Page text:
BADMINGTON, Sydney Oscar

Service Number: 4158
Enlisted: 2 August 1915, On enlistment, assigned to 13th Reinforcements, 1st Battalion
Last Rank: Corporal
Last Unit: 54th Infantry Battalion
Born: Manly, New South Wales, Australia, 29 September 1892
Home Town: Mosman, Municipality of Mosman, New South Wales
Schooling: Not yet discovered
Occupation: Clerk
Died: Stomach pains, died before a doctor could reach him, Wellington, New Zealand, 1 December 1936, aged 44 years
Cemetery: Northern Suburbs Memorial Gardens and Crematorium, NSW
North Ryde, Ryde City, New South Wales, Australia PLOT South West Terrace Wall 116
Memorials: Canbelego Roll of Honour, NSW
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World War 1 Service

2 Aug 1915: Enlisted AIF WW1, Private, SN 4158, On enlistment, assigned to 13th Reinforcements, 1st Battalion
20 Dec 1915: Embarked Private, SN 4158, 1st Infantry Battalion, HMAT Aeneas, Sydney
20 Dec 1915: Involvement Private, SN 4158, 1st Infantry Battalion
16 Feb 1916: Transferred AIF WW1, Private, 54th Infantry Battalion, While in Tel El Kabir, Egypt, Sydney was transferred from 13th Reinforcements, 1st Infantry Battalion to 54th Infantry Battalion
1 Mar 1916: Promoted AIF WW1, Corporal, 54th Infantry Battalion, Was promoted Temporary Corporal, later referred to as Corporal
19 Jul 1916: Wounded AIF WW1, Corporal, SN 4158, 54th Infantry Battalion, Fromelles (Fleurbaix), Admitted 22 July, 1916, No.13 Stationary Hospital - gunshot wound penetrating chest, severe. Initially reported "missing".
18 Mar 1918: Discharged AIF WW1, Corporal, SN 4158, 54th Infantry Battalion, Medically unfit for further service. Awarded British War & Victory Medals.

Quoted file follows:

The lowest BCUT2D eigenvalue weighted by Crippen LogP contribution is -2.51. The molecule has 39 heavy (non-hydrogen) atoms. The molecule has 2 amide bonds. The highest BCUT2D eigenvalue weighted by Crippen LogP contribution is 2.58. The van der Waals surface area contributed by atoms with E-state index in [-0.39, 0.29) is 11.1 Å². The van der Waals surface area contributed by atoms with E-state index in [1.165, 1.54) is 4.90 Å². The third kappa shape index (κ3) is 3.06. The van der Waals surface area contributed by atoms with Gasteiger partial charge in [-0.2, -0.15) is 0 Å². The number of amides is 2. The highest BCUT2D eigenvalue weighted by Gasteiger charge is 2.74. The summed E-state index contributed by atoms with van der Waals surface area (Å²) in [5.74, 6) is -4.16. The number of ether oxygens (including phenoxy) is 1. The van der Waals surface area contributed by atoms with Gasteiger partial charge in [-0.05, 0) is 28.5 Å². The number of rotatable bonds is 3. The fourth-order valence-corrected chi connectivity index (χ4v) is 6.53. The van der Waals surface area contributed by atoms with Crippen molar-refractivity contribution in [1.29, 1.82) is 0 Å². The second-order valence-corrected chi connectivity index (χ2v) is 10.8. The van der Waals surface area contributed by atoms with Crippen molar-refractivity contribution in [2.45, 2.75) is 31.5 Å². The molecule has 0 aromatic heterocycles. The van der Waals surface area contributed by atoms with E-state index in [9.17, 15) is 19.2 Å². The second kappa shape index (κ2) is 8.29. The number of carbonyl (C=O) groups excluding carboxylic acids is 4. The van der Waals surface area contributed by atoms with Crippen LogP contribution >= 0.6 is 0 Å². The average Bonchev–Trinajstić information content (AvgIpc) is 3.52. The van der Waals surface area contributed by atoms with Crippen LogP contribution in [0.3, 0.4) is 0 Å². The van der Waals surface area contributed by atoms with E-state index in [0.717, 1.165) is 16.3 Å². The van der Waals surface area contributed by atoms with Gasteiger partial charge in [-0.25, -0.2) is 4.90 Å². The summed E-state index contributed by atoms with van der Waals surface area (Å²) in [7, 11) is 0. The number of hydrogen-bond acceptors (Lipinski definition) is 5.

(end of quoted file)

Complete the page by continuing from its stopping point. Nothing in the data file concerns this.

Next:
Help us honour Sydney Oscar Badmington's service by contributing information, stories, and images so that they can be preserved for future generations.

Biography contributed by Linda Neate

The son of Edward Badmington and Bertha Louise nee Pooley, Sydney Oscar Badmington applied for enlistment on 2 August, 1915 via Dubbo, New South Wales, Australia.  He had had five months' membership in the Canbelago Rifle Club, most likely having moved to this area for work, where copper and gold mining were leading employers. 

Enlistment papers described Sydney as 6 foot tall, weighing 147 pounds, with dark complexion, brown eyes and black hair, and religious connection with the Church of England.  Father Edward had died in 1896 and mother Bertha Louise in 1908, so Sydney gave as his next of kin his sister, Mrs. Bertha May Paton of Mosman.

Initially registered to the 13th Reinforcements, 1st Battalion, at Tel El Kebir, Egypt, Sydney was transferred to the 54th Battalion and promoted to Corporal.  The 54th Battalion engaged in the disastrous campaign at Fromelle.  Wounded, he was reported as "missing" from the 19th to 20th July, 1916, but was recorded as hospitalised on 22nd July, 1916 at No.13 Stationary Hospital, Boulogne.

Sydney's cousin Richard Badmington, 53rd Battalion, also came to grief at Fromelle, a Prisoner of War sent to Munster, Westphalen, Germany, and he applied to the Red Cross Society for news of Cousin Sydney.  Had he been taken as a Prisoner of War, too?  Was he hospitalised somewhere?  Or was there a recorded burial with a simple wooden cross to indicate where his remains lay?

As a result of the Red Cross Society's research, Corporal Stanley Burgess said he had seen Sydney fall with what looked like a shoulder wound.  Corporal Burgess saw nothing further, as he himself was wounded.  Private McDonald said Sydney took off into the woods with a party, some of which returned three hours later but minus Corporal Badmington. 

Finally, confirmation was received of the whereabouts of Corporal Badmington, 54th AIF, B Coy, VII Platoon, at Killingbeck Hospital, East Leeds.

Following lengthy hospitalisation and convalescence, Sydney embarked for home via H.S. a14 "Euripides" on 21 July, 1917, and was discharged 18 March, 1918, receiving the British War & Victory medals.

Sydney's cousin Richard died 14 October, 1918, from pleurisy and pneumonia in hospital in Essen, Germany.  Richard's brother Harry Duff Badmington, 20th Battalion, was killed in action 9 October, 1917 during the Battle of Poelcapelle.

In 1921, Sydney married Lily Victoria Millburn. Together with their growing family of daughters, they moved to Pymble, New South Wales.  As a company secretary, Sydney travelled from time to time. On 1 September, 1936, he was with a work colleague at St.George's Hotel, Wellington, New Zealand, when he became seriously ill with stomach pains, and unexpectedly died before a doctor arrived on the scene.